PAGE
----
US Department of Energy's Office of Basic Energy Sciences

Contact: LaTina Emerson
lemerson1@gsu.edu
404-413-1353
Georgia State University

Public Release: 19-Nov-2018
Applied Physics Letters
Making X-ray microscopy 10 times faster
NSLS-II's Full Field X-ray Imaging beamline can image samples in 3D faster than ever before.

Contact: Stephanie Kossman
skossman@bnl.gov
631-344-8671
DOE/Brookhaven National Laboratory

Public Release: 19-Nov-2018
Nature Communications
Rare and diverse giant viruses unexpectedly found in a forest soil ecosystem
Until recently, scientists thought of viruses as mostly small infectious agents, tiny compared to typical bacteria and human cells. So imagine the surprise when biologist Jeff Blanchard and Ph.D. student Lauren Alteio at the University of Massachusetts Amherst, with others at the US Department of Energy's (DOE) Joint Genome Institute (JGI), discovered giant viruses -- relatively speaking the size of Macy's parade day balloons -- in soil at Harvard Forest in Petersham, Massachusetts.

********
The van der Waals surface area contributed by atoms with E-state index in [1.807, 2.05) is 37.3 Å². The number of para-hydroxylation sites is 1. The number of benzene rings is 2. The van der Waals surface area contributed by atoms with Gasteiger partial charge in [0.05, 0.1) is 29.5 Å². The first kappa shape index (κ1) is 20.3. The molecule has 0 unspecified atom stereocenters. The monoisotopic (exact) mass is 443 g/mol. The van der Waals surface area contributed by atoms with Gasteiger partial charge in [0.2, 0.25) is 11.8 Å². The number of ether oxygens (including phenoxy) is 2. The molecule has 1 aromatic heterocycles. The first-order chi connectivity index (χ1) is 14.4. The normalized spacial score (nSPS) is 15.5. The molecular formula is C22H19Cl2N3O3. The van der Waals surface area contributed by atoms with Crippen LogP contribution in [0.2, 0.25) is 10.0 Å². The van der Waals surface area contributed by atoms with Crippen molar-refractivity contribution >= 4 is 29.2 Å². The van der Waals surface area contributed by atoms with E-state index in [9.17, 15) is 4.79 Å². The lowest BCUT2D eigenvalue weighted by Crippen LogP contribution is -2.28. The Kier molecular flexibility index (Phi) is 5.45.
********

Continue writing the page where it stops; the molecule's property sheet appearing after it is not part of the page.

National Science Foundation, US Department of Energy, DOE/Office of Science Graduate Student Research

Contact: Janet Lathrop
jlathrop@umass.edu
413-545-2989
University of Massachusetts at Amherst

Public Release: 19-Nov-2018
Proceedings of the National Academy of Sciences
Major natural carbon sink may soon become carbon source
Peatlands in some parts of the world, including Canada, Siberia and Southeast Asia, have already turned into significant carbon sources. The same fate may be coming soon for the Peruvian peatlands.
National Science Foundation, US Department of Energy

Contact: Kayla Zacharias
kzachar@purdue.edu
765-494-9318
Purdue University

Public Release: 16-Nov-2018
Science Advances
Treated superalloys demonstrate unprecedented heat resistance
Researchers at Idaho National Laboratory have discovered how to make 'superalloys' even more super, extending useful life by thousands of hours. The discovery could improve materials performance for electrical generators and nuclear reactors.

Contact: Nicole Stricker
nicole.stricker@inl.gov
208-526-5955
DOE/Idaho National Laboratory

Public Release: 16-Nov-2018
DOE grant aimed at improving process to reduce nuclear fuel waste
An $800,000 grant from the US Department of Energy will allow Penn State researchers to investigate a new approach for removing rare-earth fission products from the molten salt baths where used nuclear fuel is electro-refined to recycle uranium and minimize nuclear waste.
US Department of Energy

Contact: A'ndrea Elyse Messer
aem1@psu.edu
814-865-9481
Penn State

Public Release: 16-Nov-2018
Global Change Biology